CHANCELLOR'S SCHOLAR-IN-RESIDENCE FELLOWSHIP
Chancellor's Scholars-in-Residence Fellowship
Under the aegis of the P3 Collaboratory at Rutgers-Newark, the fellowship is designed to support RU-N faculty in learning and implementing evidence-based pedagogies in their courses, while providing opportunities for the development and furtherance of their individual scholarly agendas. In addition, Fellows are expected to support the ongoing research and programmatic initiatives of the P3 Collaboratory. In support of their commitment to the P3, Fellows receive $15,000 for the academic year (or $7,500 for a single semester).
In previous years, Scholars-in-Residence have embarked upon program design and STEM pathways for underrepresented populations; course redesign and pedagogical protocol development; and a campus-wide yearlong teaching development program.
Eligibility & Expectations: The Chancellor’s Scholar-in-Residence Fellowship is open to all full-time faculty at RU-N: tenured, tenure-track, and non-tenure track. Fellows are expected to contribute approximately 20% of their professional time to the fellowship and are provided dedicated office space within the P3 Collaboratory in Dana Library.
Meet Our 2021-2022 Scholars-in-Residence
Lois M. Warner, PhD
School of Public Affairs & Administration
Courtney Sobers, PhD
Learn about Dr. Sobers work on "ungrading" here!
PROGRAMS IN PUBLICLY-ENGAGED SCHOLARSHIP
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Ashaki Rouff, 2017-18
Earth & Environmental Sciences
As Scholar-in-Residence, I explored and developed aspects of my teaching and research that I wouldn’t have had the opportunity to otherwise. Leveraging the multitude of resources available at the P3 Collaboratory, I was able to focus on professional development and other activities in support of my career goals, student success, and to address challenges facing my discipline. The experience truly broadened my vision for what I can accomplish in my role as faculty.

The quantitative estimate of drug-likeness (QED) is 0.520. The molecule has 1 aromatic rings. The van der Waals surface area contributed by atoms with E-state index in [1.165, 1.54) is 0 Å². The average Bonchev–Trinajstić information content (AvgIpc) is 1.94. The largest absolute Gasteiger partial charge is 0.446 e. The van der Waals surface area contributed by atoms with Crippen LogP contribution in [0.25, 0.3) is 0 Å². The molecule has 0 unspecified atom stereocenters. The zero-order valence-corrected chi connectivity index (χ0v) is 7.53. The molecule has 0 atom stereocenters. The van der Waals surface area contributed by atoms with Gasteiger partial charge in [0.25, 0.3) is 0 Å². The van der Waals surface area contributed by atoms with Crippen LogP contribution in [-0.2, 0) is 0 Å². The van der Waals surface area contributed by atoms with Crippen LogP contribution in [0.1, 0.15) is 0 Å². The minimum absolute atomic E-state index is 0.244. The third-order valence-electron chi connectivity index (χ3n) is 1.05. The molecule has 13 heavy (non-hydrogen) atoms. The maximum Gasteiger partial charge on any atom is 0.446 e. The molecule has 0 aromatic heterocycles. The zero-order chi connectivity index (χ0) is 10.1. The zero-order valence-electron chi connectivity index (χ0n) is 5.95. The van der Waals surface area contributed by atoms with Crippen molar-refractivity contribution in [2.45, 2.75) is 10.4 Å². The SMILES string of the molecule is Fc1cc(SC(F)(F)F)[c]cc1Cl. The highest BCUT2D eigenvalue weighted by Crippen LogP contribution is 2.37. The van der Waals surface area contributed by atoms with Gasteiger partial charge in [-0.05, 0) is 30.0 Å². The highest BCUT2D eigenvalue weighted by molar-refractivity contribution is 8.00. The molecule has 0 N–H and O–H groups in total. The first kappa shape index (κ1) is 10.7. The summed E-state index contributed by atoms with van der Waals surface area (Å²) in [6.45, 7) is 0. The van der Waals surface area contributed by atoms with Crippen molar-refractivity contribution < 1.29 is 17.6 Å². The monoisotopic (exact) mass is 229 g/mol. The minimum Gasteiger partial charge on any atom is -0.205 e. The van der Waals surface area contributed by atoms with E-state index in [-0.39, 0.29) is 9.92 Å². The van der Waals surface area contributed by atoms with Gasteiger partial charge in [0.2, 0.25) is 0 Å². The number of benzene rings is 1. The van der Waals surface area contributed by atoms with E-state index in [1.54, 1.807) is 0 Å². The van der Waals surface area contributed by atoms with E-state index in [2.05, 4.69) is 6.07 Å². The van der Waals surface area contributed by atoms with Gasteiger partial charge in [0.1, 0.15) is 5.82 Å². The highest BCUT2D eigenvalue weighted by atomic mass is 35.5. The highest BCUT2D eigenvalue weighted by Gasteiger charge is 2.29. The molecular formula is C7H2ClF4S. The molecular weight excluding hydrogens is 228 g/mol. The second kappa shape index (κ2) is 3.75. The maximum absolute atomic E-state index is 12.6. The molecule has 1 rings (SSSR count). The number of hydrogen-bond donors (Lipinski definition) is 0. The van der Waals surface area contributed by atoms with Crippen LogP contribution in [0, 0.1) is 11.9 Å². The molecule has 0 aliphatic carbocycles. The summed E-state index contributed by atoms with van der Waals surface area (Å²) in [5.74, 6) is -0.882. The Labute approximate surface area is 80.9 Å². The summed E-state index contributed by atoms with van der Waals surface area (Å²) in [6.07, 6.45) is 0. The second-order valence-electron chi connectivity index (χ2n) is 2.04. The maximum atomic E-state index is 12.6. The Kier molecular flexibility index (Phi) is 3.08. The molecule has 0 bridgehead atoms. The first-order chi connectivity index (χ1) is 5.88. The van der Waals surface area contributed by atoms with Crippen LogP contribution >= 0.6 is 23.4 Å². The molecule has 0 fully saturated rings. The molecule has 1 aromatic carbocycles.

Christina Zambrano-Varghese, 2018-19
The Chancellor's Scholar-in-Residence program enabled me to research best practices for faculty development and share that information with members of the campus community. I was able to form partnerships for the benefit of our collective student success goals, and as a result, I noticed a profound impact upon my own teaching. I am grateful for the opportunities I have been granted through this program, and I have seen the ways in which my students have been granted the opportunity to excel as a result.
Jason Bird, 2018-19
The fellowship provided me with the resources and support to experiment with new ideas in the classroom, which allowed me to creatively explore new directions in my research and teaching. This year, I developed new classroom techniques aimed at enhancing students’ empathy along with new research to assess the effectiveness of those classroom techniques. The fellowship also encouraged my engaging with an expanded network of colleagues who helped bring fresh perspectives to my areas of interest. This experience was a perfect post-tenure opportunity to refresh my research ideas and rekindle my academic passions, both inside and outside the classroom!
Audrey Redding-Raines, 2019-20
Ian Watson, 2019-20
American Studies, Arts, Culture & Media
Ramona Ross, 2020-21
The Scholar-in-Residence role has been one of the best professional development experiences I have had in my career. This role has given me the opportunity to work on a passion project, which supports underrepresented students who want to pursue clinical work in psychology. Having the support of P3 demonstrated to other entities in my field that the issue at hand was crucial and encouraged them to get involved as well. With the support of the P3, we successfully applied to grants within our first year. This role has also allowed me to connect with professionals across various disciplines, who are passionate about diversity, equity, and inclusion work.
Patricia Akhimie, 2020-21
When I took up the Scholar-in-Residence fellowship in early 2020, in the midst of the pandemic, I hoped to build support for other faculty members struggling to balance childcare with research and writing at a particularly challenging time. It was beyond gratifying to make connections with more than 90 other faculty members at Rutgers-Newark who identify as caregivers. Yet what has made this experience a career-changing one has been the opportunity to better understand and to proactively define the relationship between my own roles as caregiver, educator, and scholar, and my commitment to faculty development. I have deeply appreciated all I have received at P3 in the form of mentorship, advocacy, and logistical support.